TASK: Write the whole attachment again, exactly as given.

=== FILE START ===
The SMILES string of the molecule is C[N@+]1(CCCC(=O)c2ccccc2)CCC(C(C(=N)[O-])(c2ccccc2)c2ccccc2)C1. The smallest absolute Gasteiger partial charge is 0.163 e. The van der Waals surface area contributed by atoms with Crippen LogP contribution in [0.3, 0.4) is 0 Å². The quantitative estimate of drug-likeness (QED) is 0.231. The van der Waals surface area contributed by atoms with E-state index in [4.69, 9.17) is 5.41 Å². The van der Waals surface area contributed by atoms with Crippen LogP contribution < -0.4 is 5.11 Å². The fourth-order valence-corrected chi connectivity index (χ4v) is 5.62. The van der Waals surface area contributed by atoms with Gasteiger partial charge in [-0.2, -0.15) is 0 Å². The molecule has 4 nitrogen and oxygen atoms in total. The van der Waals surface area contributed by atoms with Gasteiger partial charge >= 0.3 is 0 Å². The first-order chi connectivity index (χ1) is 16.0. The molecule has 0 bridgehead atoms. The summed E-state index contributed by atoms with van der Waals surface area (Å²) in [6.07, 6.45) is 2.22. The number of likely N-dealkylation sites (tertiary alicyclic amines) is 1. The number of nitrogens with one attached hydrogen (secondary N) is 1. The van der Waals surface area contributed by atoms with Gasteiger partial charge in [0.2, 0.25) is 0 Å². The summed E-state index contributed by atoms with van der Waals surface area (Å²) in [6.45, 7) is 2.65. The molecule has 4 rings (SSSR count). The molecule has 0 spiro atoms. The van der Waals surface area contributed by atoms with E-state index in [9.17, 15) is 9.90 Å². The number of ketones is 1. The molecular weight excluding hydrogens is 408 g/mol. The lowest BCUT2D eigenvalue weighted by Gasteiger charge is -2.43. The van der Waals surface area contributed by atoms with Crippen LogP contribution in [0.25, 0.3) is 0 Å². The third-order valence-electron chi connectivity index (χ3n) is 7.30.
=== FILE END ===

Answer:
The SMILES string of the molecule is C[N@+]1(CCCC(=O)c2ccccc2)CCC(C(C(=N)[O-])(c2ccccc2)c2ccccc2)C1. The smallest absolute Gasteiger partial charge is 0.163 e. The van der Waals surface area contributed by atoms with Crippen LogP contribution in [0.3, 0.4) is 0 Å². The quantitative estimate of drug-likeness (QED) is 0.231. The van der Waals surface area contributed by atoms with E-state index in [4.69, 9.17) is 5.41 Å². The van der Waals surface area contributed by atoms with Crippen LogP contribution < -0.4 is 5.11 Å². The fourth-order valence-corrected chi connectivity index (χ4v) is 5.62. The van der Waals surface area contributed by atoms with Gasteiger partial charge in [-0.2, -0.15) is 0 Å². The molecule has 4 nitrogen and oxygen atoms in total. The van der Waals surface area contributed by atoms with Gasteiger partial charge >= 0.3 is 0 Å². The first-order chi connectivity index (χ1) is 16.0. The molecule has 0 bridgehead atoms. The summed E-state index contributed by atoms with van der Waals surface area (Å²) in [6.07, 6.45) is 2.22. The number of likely N-dealkylation sites (tertiary alicyclic amines) is 1. The number of nitrogens with one attached hydrogen (secondary N) is 1. The van der Waals surface area contributed by atoms with Gasteiger partial charge in [0.2, 0.25) is 0 Å². The summed E-state index contributed by atoms with van der Waals surface area (Å²) in [6.45, 7) is 2.65. The molecule has 4 rings (SSSR count). The molecule has 0 spiro atoms. The van der Waals surface area contributed by atoms with E-state index in [9.17, 15) is 9.90 Å². The number of ketones is 1. The molecular weight excluding hydrogens is 408 g/mol. The lowest BCUT2D eigenvalue weighted by Gasteiger charge is -2.43. The van der Waals surface area contributed by atoms with Crippen LogP contribution in [0.25, 0.3) is 0 Å². The third-order valence-electron chi connectivity index (χ3n) is 7.30.